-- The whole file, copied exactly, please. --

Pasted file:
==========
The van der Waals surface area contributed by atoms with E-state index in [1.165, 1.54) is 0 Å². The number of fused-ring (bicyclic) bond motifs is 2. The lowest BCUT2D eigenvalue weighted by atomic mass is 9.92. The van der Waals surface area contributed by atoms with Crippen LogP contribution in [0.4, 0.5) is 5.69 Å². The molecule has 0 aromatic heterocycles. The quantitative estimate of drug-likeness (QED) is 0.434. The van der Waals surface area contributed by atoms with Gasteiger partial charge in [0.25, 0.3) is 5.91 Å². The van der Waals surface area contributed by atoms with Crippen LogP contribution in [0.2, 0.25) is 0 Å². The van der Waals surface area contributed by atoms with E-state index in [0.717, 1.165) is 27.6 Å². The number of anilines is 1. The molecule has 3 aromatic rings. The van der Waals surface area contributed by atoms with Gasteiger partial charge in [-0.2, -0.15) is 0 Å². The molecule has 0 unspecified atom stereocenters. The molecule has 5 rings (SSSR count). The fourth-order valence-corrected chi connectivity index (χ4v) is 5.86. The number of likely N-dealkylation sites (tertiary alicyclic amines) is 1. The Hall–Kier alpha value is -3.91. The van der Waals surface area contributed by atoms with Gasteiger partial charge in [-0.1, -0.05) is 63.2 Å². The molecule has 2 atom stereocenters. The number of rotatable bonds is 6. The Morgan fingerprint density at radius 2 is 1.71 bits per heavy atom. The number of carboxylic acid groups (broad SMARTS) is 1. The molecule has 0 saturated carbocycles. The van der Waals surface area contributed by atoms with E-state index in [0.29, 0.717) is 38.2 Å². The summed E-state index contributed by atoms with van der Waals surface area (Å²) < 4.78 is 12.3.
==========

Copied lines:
The van der Waals surface area contributed by atoms with E-state index in [1.165, 1.54) is 0 Å². The number of fused-ring (bicyclic) bond motifs is 2. The lowest BCUT2D eigenvalue weighted by atomic mass is 9.92. The van der Waals surface area contributed by atoms with Crippen LogP contribution in [0.4, 0.5) is 5.69 Å². The molecule has 0 aromatic heterocycles. The quantitative estimate of drug-likeness (QED) is 0.434. The van der Waals surface area contributed by atoms with Gasteiger partial charge in [0.25, 0.3) is 5.91 Å². The van der Waals surface area contributed by atoms with Crippen LogP contribution in [0.2, 0.25) is 0 Å². The van der Waals surface area contributed by atoms with E-state index in [0.717, 1.165) is 27.6 Å². The number of anilines is 1. The molecule has 3 aromatic rings. The van der Waals surface area contributed by atoms with Gasteiger partial charge in [-0.2, -0.15) is 0 Å². The molecule has 0 unspecified atom stereocenters. The molecule has 5 rings (SSSR count). The fourth-order valence-corrected chi connectivity index (χ4v) is 5.86. The number of likely N-dealkylation sites (tertiary alicyclic amines) is 1. The Hall–Kier alpha value is -3.91. The van der Waals surface area contributed by atoms with Gasteiger partial charge in [-0.1, -0.05) is 63.2 Å². The molecule has 2 atom stereocenters. The number of rotatable bonds is 6. The Morgan fingerprint density at radius 2 is 1.71 bits per heavy atom. The number of carboxylic acid groups (broad SMARTS) is 1. The molecule has 0 saturated carbocycles. The van der Waals surface area contributed by atoms with E-state index in [0.29, 0.717) is 38.2 Å². The summed E-state index contributed by atoms with van der Waals surface area (Å²) < 4.78 is 12.3.